JTF (just the facts): A total of 21 black and white photographs, framed in black and matted, and hung against grey walls in the main gallery space and the office area. 18 of the works are archival pigment prints, made between 1959 and 1982 and printed recently. The prints are sized 15×15 inches and are available in editions of 25. The other 3 works are vintage gelatin silver prints, made in 1962 and 1971. These are sized roughly 7×8 or 8×10 inches. (Installation shots below.)
Comments/Context: As the needs and challenges faced by migrating peoples around the world are becoming increasingly acute, our interest in (and awareness of) the successes and failures of past colonizations, resettlements, immigrations, and diasporas seems to be riding a rising wave. Almost regardless of geography and who is leaving, who is arriving, and who is already there, the broad issues of cultural assimilation, adaptation, and transplanting fall into surprisingly consistent patterns, the blunt realities of shared coexistence forcing us to grapple with similarities and differences on a very human scale.
Ans Westra was born in the Netherlands but moved to New Zealand in the late 1950s. At that time, the indigenous Māori population was in the midst of a transformation – in the post World War II period between the mid 1940s and the mid 1980s, Māori moved from the country and coast to the cities in massive numbers, the rapid migration leading to nearly 80% of Māori citizens living in urban areas. This put them increasingly into daily contact with New Zealanders of European descent, and forced them to adapt their traditional ways to the modern realities of industrialization and employment. Inspired by the humanism in the Family of Man exhibition, Westra was there with her camera to document these changing lives, and she has continued to do so for more than 60 years.
This show is essentially an introduction to Westra’s work, and is mostly populated by modern prints of some of her most memorable images from the 1960s and 1970s. As inherently an outsider to Māori culture, it isn’t entirely surprising that Westra likely received a wary welcome from many of her subjects, and from the mix of pictures on view here, it seems she often turned her camera to children, who were perhaps more open to her intrusions. Her strongest images find those children at moments of contrast, where their heritage is being shoehorned into European-style patterns. Of particular note are her pictures of school, where younger Māori children learn to tell clock time and say their morning prayers with folded hands, the clash of cultures made clear; an image of young boys dressed in dapper sweaters selling newspapers in the street offers a similar dissonance.
Westra’s pictures of young men and women provide a different slice of 1960s-era cultural assimilation, from Elvis-style crooning to awkward dancing at the community center. “Main Street, Wairoa” captures two young Māori women walking down the sidewalk in prim dresses and white gloves, with a nearby group of Māori boys watching them closely, the age old males watching females ritual transplanted to the city. “Cuba Street, Wellington” takes that idea further, the long haired Māori men hanging out and talking with a white girl outside a Chinese restaurant, the triple play of cultural mixing captured in a single resonant frame. Other images of mid 1970s scruffiness on the state highway, and Mongrel Mob men drinking beers track the search for Māori community amid all the dislocations.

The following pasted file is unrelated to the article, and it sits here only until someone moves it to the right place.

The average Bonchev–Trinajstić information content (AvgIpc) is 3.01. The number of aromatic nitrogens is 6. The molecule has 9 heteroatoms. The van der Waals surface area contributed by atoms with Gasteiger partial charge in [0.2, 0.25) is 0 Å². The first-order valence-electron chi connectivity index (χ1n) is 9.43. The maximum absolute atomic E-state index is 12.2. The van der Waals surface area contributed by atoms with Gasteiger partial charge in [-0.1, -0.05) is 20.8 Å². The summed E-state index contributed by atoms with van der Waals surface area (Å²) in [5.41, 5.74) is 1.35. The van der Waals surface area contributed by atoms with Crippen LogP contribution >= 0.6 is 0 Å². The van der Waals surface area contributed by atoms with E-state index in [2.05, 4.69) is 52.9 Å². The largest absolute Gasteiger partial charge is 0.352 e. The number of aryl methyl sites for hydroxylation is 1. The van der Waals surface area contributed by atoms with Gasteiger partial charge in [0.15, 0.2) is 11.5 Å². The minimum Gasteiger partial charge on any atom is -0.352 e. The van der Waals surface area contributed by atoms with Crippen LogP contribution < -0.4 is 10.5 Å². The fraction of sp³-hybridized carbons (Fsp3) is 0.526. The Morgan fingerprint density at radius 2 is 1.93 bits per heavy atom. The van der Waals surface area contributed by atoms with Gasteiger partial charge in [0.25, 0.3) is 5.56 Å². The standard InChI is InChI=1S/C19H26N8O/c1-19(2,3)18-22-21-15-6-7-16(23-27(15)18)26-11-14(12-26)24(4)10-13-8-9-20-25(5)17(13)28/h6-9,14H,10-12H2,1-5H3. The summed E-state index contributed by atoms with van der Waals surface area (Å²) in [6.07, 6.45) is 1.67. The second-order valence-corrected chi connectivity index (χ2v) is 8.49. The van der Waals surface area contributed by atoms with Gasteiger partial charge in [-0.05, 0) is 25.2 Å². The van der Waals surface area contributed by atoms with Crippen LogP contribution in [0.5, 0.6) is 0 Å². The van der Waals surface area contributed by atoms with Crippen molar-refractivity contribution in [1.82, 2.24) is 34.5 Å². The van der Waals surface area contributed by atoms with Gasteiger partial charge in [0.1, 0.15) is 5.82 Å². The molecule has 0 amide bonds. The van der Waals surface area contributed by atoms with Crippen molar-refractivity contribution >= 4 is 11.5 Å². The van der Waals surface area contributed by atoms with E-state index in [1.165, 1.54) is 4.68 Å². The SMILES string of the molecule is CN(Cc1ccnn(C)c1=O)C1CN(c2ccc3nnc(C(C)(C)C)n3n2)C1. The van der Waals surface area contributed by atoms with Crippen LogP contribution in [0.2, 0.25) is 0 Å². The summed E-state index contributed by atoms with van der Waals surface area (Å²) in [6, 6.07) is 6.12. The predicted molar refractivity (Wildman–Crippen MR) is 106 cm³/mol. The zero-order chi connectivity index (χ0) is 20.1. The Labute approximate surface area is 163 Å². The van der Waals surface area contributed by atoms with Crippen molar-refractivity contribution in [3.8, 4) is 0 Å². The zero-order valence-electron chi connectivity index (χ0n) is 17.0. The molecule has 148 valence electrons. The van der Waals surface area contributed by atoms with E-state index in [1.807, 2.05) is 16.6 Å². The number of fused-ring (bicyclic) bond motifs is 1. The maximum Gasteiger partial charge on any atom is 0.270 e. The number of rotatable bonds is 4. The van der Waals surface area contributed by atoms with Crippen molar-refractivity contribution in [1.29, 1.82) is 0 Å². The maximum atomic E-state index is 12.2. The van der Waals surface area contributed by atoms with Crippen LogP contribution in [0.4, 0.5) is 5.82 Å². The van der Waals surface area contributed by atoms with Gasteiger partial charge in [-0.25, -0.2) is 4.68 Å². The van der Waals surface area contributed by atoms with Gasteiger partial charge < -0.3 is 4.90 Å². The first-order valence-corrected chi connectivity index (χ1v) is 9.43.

Westra memorably captured the distances and barriers felt by Māori migrants in a composition that recalls an image by Gordon Parks. In Westra’s picture, a well dressed young Māori family window shops along Main Street, looking in toward a store selling gowns and furs with a sense of cautious uncertainty; in Parks’s image, a young woman and her daughter, both in party dresses, wait outside on a similar covered sidewalk, underneath a neon sign pointing to the colored entrance. Both photographs show uneasy coexistence and the stubborn impediments to assimilation, finding the friction just underneath the surface.
With whole populations likely on the move in response to climate change in the coming decades, Westra’s images provide some historical clues to what happens when traditional peoples are transplanted into modern circumstances and cultures are forced to adapt. While the specific situations are now dated, the underlying currents and conflicts her images represent are still surprisingly relevant.
Collector’s POV: The modern prints in this show are priced in rising editions starting at $1200 each, with some prints currently at $1800. The vintage prints are priced at $5120 each. Westra’s work has little secondary market history, so gallery retail remains the best option for those collectors interested in following up.